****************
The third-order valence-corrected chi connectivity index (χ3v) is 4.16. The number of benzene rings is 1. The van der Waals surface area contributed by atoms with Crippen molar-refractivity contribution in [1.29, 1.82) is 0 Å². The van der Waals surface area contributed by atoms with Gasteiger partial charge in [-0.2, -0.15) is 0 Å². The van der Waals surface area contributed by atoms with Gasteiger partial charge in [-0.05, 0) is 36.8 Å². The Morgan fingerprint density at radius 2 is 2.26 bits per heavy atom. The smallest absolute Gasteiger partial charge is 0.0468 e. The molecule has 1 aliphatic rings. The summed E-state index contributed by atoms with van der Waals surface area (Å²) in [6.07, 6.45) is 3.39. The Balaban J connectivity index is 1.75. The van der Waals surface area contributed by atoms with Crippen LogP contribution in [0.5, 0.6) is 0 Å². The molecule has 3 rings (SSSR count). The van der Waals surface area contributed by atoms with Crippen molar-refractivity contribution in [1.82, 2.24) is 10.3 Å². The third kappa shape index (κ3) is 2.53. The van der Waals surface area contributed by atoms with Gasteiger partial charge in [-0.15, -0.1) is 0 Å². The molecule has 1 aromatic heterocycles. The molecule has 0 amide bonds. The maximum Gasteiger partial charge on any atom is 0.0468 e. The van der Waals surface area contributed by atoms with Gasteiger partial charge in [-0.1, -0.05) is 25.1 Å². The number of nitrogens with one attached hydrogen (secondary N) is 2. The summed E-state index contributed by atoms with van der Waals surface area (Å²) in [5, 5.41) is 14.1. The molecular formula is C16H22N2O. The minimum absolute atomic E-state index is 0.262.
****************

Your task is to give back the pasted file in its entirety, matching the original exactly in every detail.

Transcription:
The third-order valence-corrected chi connectivity index (χ3v) is 4.16. The number of benzene rings is 1. The van der Waals surface area contributed by atoms with Crippen molar-refractivity contribution in [1.29, 1.82) is 0 Å². The van der Waals surface area contributed by atoms with Gasteiger partial charge in [-0.2, -0.15) is 0 Å². The van der Waals surface area contributed by atoms with Gasteiger partial charge in [-0.05, 0) is 36.8 Å². The Morgan fingerprint density at radius 2 is 2.26 bits per heavy atom. The smallest absolute Gasteiger partial charge is 0.0468 e. The molecule has 1 aliphatic rings. The summed E-state index contributed by atoms with van der Waals surface area (Å²) in [6.07, 6.45) is 3.39. The Balaban J connectivity index is 1.75. The van der Waals surface area contributed by atoms with Crippen LogP contribution in [0.5, 0.6) is 0 Å². The molecule has 3 rings (SSSR count). The van der Waals surface area contributed by atoms with Crippen molar-refractivity contribution in [1.82, 2.24) is 10.3 Å². The third kappa shape index (κ3) is 2.53. The van der Waals surface area contributed by atoms with Gasteiger partial charge in [-0.15, -0.1) is 0 Å². The molecule has 1 aromatic heterocycles. The molecule has 0 amide bonds. The maximum Gasteiger partial charge on any atom is 0.0468 e. The van der Waals surface area contributed by atoms with Gasteiger partial charge in [-0.1, -0.05) is 25.1 Å². The number of nitrogens with one attached hydrogen (secondary N) is 2. The summed E-state index contributed by atoms with van der Waals surface area (Å²) in [5, 5.41) is 14.1. The molecular formula is C16H22N2O. The minimum absolute atomic E-state index is 0.262.